India has a rich history of innovation. Be it the invention of the digit ‘0’ by Aryabhatta or the exceptional sanitation system of the Indus Valley civilization. Even though this nation is considered a developing country, one cannot overlook the advancements that it has made in technology and infrastructure. Every year India gets a step closer to becoming a global powerhouse economy, all thanks to its prominent industries, skilled workforce, and governmental policies.
The INSEAD (Institut Europeen d’Administration des Affaires) in Paris developed the Global Innovation Index (GII) around a decade ago in order to rank the different countries in the world according to their innovative aptitudes. Today, the GII is a joint venture of the World Intellectual Property Organization (WIPO), Cornell University, and INSEAD. This list includes 127 countries ranked on parameters like infrastructure, market sophistication, business sophistication, institutions, and human capital and research. The Indian Government along with a few other governments around the world use these rankings as a way to evaluate themselves.
Over the past seven years, Switzerland has bagged the prestigious top spot. India, on the other hand, has seen quite a few vicissitudes on the GII. When the first list was released in 2007, India enjoyed the 41st rank. The parameters of GII rankings have been changing constantly to ensure that the methodology of the index keeps improving. This change in methodology has caused India’s rise and fall. The year 2016 saw distinct progress in India’s GII ranking – it jumped to the 66th rank from its earlier 81st rank.
In 2017, India climbed yet another six places to reach the 60th rank – better than over half of the countries on the list. Few parameters that are responsible for the advancement of rankings include creative outputs, institutions, infrastructure, knowledge and technology outputs, and business sophistication.
One of the difficulties in accurately judging the innovative capacities of India is that many innovations of the informal sector go unnoticed. Francis Gurry, the Director General of WIPO, said, “We are unable to capture data about grassroots innovation.” The GII report clearly states that India needs to focus on its potential when it comes to a particular parameter, i.e. the business environment.
While India may face quite a few challenges, the recent trend shows that this country is on its way to becoming a global power when it comes to innovation. There are several successfully implemented inventions related to green energy, smart cities, and sustainable water supplies that deserve a mention.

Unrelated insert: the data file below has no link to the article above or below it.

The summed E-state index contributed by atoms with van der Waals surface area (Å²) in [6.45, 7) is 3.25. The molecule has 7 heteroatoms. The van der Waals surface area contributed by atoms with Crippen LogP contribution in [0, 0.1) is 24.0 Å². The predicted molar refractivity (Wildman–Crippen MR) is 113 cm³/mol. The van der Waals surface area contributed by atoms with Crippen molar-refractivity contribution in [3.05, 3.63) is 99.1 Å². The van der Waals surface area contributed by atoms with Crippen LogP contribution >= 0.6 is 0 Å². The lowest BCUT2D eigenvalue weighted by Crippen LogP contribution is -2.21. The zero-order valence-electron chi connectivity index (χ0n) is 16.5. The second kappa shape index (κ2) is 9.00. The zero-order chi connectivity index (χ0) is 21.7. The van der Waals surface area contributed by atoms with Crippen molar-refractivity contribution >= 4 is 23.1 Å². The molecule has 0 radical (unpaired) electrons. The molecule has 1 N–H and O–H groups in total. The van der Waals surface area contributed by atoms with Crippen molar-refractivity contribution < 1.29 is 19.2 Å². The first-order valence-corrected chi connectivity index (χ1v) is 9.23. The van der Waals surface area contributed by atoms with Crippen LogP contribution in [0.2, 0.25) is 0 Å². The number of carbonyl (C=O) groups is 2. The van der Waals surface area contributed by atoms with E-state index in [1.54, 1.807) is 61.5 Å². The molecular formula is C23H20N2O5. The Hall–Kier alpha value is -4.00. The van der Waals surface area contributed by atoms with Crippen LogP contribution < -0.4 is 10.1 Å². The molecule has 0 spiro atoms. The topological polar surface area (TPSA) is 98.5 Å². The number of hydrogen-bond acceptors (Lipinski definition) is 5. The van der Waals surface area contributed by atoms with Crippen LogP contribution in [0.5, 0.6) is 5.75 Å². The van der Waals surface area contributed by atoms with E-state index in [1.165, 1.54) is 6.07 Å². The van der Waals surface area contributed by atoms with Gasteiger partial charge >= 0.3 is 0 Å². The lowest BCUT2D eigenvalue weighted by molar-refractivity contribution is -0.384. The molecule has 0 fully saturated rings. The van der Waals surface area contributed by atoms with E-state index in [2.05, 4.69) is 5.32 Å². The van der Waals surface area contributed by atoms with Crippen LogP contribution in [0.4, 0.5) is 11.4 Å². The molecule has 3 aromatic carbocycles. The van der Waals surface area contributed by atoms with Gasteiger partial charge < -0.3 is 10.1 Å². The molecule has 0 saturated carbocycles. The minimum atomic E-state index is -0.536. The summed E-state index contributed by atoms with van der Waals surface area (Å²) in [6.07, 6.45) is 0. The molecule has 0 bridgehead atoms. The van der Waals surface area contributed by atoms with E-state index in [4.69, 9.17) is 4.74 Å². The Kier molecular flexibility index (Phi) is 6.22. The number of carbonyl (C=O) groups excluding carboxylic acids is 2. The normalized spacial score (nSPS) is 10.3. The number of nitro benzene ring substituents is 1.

Here are a few of the innovations that India has made over the past couple of years.
<img alt="" data-cke-saved-src="https://www.ibef.org//uploads/shutterstock_1083469181.jpg" src="https://www.ibef.org//uploads/shutterstock_1083469181.jpg" 710px;="" height:="" 350px;="" margin:="" 5px;"="">
A water purifier to get rid of harmful bacteria like E. coli at a nanoscale level was developed by the team led by the Assistant Professor of Department of Materials Engineering, Dr. Suryasarathi Bose, of IISc Bangalore. The porous membrane of this water purifier filters out the bacteria, while the combination of carbon, titanium oxide, and carbon gets rid of it altogether.
An invention from IIT Mumbai, the FOSS laptop lets users work, listen to music, and see movies – all for less than Rs. 10,000. The main aim behind this innovation is to ensure that people can learn about IT at a low cost. The body of this laptop is made from economical plastic; however, it has an HDMI port, 1GB RAM, and two USB ports. The operating system used in this laptop is a version of Linux – the Free Open Source Software for Education (FOSSEE).
The Hepatitis C virus is responsible for almost 20 percent of the chronic liver disease cases all over India. This virus can cause severe liver troubles that may ultimately culminate in cancer. Professor Saumitra Das and her team of scientists from IISc have developed a vaccine that has showed positive results in the pre-clinical trials. This vaccine helps combat Hepatitis C by producing antibodies in the host body.
Swapnil Jain and Tarun Mehta, graduates from IIT Madras, developed the concept of an E-scooter – a scooter that runs on ‘ather energy’. The S340 has a Li-ion battery that charges faster than most smartphones and a speed of around 75 km/hour. The launch of India’s first e-scooter is still some time away because most of the parts of this scooter have to be built from scratch.
Professor S. Asokan and his team at the Indian Institute of Science in Bengaluru have found a new non-invasive way to detect heart conditions. The Fibre Bragg Grating Heart Beat Device is made of an optical fibre sensor that only needs to be wrapped around the chest. This sensor will then give doctors all the information they need about blood glucose levels, respiration, blood pressure, and cardiac activities. This portable device is shockproof and non-electric.
If these innovations are anything to go by, India is sure to take the world by the storm in the coming years as one of the most innovative countries across the globe.